Born in 1913 in Guangzhou, Guangdong Province in China, Man Fong was brought to Singapore at the age of three by his father who was a trader. He received his education at St. Andrew's School where he was taught art by the Lingnan master, Mei Yutian, from whom he learned to sketch directly from life. He began to paint in oil from the age of sixteen under the tutelage of Huang Qingquan.
The artist's first oil painting, The Shuanglin Temple (K.C. Low and Ho Kung-Shang, The Oil Painting of Lee Man Fong, Art Book co. Ltd., Taiwan, 1984, p.17.) was executed in 1929 when Man Fong was only sixteen. The painting allowed the artist to demonstrate his matured handling of the composition and perspective. More importantly, he revealed an artistic tendency that would last a lifetime: an assimilation of Eastern and Western techniques.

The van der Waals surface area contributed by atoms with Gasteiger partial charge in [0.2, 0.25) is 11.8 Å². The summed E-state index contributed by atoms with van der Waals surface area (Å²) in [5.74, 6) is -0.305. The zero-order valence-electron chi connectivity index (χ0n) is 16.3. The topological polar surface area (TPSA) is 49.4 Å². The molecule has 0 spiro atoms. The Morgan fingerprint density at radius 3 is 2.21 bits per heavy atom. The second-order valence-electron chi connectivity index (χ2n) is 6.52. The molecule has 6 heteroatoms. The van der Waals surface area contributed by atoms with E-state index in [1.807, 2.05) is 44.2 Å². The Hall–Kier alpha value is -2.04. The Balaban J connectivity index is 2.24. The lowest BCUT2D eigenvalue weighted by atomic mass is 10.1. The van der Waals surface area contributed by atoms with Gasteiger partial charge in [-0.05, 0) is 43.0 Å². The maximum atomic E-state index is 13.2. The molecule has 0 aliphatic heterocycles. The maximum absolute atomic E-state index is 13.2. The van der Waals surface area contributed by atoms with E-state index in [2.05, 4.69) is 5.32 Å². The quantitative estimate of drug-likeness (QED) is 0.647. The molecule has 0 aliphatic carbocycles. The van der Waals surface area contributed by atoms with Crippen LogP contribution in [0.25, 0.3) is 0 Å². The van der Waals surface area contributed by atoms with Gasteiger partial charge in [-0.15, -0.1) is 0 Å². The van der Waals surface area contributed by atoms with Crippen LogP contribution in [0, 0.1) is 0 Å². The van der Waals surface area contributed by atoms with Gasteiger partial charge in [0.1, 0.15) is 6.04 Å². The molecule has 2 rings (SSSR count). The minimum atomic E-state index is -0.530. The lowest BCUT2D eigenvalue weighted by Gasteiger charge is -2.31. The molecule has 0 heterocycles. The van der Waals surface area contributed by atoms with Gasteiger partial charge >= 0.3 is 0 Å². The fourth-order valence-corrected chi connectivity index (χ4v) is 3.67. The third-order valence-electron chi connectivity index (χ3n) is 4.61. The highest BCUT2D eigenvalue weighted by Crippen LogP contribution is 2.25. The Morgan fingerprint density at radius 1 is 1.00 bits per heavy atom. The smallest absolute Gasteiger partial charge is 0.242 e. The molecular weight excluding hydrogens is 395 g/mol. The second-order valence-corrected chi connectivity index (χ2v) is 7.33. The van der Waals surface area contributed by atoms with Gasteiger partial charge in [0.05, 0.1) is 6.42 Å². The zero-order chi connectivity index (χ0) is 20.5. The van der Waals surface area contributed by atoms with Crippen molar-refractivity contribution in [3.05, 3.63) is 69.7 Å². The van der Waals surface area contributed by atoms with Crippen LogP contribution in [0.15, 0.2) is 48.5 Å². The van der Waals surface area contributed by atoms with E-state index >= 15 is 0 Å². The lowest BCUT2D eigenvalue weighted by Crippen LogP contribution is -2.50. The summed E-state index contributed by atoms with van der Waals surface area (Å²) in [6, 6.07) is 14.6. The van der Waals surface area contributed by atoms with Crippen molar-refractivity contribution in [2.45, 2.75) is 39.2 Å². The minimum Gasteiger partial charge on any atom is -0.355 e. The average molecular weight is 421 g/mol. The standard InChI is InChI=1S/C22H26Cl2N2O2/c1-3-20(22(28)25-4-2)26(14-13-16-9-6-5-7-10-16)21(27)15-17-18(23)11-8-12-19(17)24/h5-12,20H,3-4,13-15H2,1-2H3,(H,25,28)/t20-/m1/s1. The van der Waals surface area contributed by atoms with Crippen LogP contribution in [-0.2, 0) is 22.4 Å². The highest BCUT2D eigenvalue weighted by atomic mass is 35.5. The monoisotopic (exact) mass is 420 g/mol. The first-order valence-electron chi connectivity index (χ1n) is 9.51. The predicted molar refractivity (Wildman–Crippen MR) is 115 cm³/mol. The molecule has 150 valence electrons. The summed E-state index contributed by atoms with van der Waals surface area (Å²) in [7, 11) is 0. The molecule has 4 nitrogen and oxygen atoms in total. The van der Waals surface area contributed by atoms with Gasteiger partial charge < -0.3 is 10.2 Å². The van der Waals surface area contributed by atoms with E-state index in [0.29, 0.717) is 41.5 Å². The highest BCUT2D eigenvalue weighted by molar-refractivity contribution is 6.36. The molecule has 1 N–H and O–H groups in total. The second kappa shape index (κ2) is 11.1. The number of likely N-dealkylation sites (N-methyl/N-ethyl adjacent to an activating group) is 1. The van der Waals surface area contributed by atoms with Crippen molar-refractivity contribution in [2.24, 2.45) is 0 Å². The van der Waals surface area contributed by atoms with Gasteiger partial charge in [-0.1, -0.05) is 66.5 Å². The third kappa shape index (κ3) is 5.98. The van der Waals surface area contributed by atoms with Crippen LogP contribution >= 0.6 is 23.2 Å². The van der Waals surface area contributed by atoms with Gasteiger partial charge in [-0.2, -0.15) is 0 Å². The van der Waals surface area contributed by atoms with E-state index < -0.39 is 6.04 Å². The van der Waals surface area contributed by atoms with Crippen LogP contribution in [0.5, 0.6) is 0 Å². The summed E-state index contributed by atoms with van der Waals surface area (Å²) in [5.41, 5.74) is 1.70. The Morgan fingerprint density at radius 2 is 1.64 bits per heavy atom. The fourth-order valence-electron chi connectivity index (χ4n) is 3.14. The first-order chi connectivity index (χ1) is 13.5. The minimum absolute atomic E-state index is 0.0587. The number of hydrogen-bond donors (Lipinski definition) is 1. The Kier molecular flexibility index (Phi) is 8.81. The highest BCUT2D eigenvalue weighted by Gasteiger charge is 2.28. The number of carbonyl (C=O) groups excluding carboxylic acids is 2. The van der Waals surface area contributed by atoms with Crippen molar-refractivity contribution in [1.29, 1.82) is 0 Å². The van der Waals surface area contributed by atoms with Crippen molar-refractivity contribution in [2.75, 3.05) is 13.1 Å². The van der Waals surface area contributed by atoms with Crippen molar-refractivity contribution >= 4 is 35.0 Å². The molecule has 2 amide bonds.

Xu Bei Hong, the renowned Chinese painter who is considered as one of the pioneering artists of Chinese oil painting is much admired by Lee Man Fong. Adept in both traditional Chinese ink work as well as with oil, the versatility of Xu Bei Hong is a quality shared by Lee Man Fong too. Man Fong has acknowledged the influence of Xu on his works, particularly on his painting of horses. Xu's horses are depicted in multiple forms and types and engaging in different activities, be it the pensive white horse by the river or the galloping, spirited one, the artist depicts his subject with a calligraphic precision and simplicity which is emulated by Lee Man Fong.